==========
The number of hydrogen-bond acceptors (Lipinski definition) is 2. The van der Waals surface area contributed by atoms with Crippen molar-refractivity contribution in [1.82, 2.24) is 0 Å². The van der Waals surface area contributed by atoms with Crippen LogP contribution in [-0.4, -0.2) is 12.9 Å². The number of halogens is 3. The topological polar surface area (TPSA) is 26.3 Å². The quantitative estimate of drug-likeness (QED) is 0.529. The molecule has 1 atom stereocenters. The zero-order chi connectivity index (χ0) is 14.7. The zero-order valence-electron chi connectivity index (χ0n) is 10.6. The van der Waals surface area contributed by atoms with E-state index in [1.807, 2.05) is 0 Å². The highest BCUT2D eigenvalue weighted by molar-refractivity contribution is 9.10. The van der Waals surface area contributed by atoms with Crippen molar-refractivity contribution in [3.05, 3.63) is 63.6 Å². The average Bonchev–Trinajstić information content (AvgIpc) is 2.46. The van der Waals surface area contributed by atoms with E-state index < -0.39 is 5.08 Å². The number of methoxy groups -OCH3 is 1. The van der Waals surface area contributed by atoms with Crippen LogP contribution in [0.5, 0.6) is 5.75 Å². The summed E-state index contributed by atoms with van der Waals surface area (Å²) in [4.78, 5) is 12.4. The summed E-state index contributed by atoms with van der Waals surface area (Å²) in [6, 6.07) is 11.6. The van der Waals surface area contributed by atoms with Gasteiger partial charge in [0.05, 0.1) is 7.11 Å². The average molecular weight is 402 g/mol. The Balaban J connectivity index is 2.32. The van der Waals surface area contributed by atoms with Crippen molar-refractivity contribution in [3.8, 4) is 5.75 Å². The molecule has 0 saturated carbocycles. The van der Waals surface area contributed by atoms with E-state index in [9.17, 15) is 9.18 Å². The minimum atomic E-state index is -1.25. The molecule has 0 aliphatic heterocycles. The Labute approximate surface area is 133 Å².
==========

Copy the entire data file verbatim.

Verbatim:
The number of hydrogen-bond acceptors (Lipinski definition) is 2. The van der Waals surface area contributed by atoms with Crippen molar-refractivity contribution in [1.82, 2.24) is 0 Å². The van der Waals surface area contributed by atoms with Crippen LogP contribution in [-0.4, -0.2) is 12.9 Å². The number of halogens is 3. The topological polar surface area (TPSA) is 26.3 Å². The quantitative estimate of drug-likeness (QED) is 0.529. The molecule has 1 atom stereocenters. The zero-order chi connectivity index (χ0) is 14.7. The zero-order valence-electron chi connectivity index (χ0n) is 10.6. The van der Waals surface area contributed by atoms with E-state index in [1.807, 2.05) is 0 Å². The highest BCUT2D eigenvalue weighted by molar-refractivity contribution is 9.10. The van der Waals surface area contributed by atoms with Crippen molar-refractivity contribution in [3.05, 3.63) is 63.6 Å². The average Bonchev–Trinajstić information content (AvgIpc) is 2.46. The van der Waals surface area contributed by atoms with E-state index < -0.39 is 5.08 Å². The number of methoxy groups -OCH3 is 1. The van der Waals surface area contributed by atoms with Crippen LogP contribution in [0.5, 0.6) is 5.75 Å². The summed E-state index contributed by atoms with van der Waals surface area (Å²) in [4.78, 5) is 12.4. The summed E-state index contributed by atoms with van der Waals surface area (Å²) in [6, 6.07) is 11.6. The van der Waals surface area contributed by atoms with Gasteiger partial charge in [0.05, 0.1) is 7.11 Å². The average molecular weight is 402 g/mol. The Balaban J connectivity index is 2.32. The van der Waals surface area contributed by atoms with Crippen molar-refractivity contribution in [3.8, 4) is 5.75 Å². The molecule has 0 saturated carbocycles. The van der Waals surface area contributed by atoms with E-state index in [9.17, 15) is 9.18 Å². The minimum atomic E-state index is -1.25. The molecule has 0 aliphatic heterocycles. The Labute approximate surface area is 133 Å².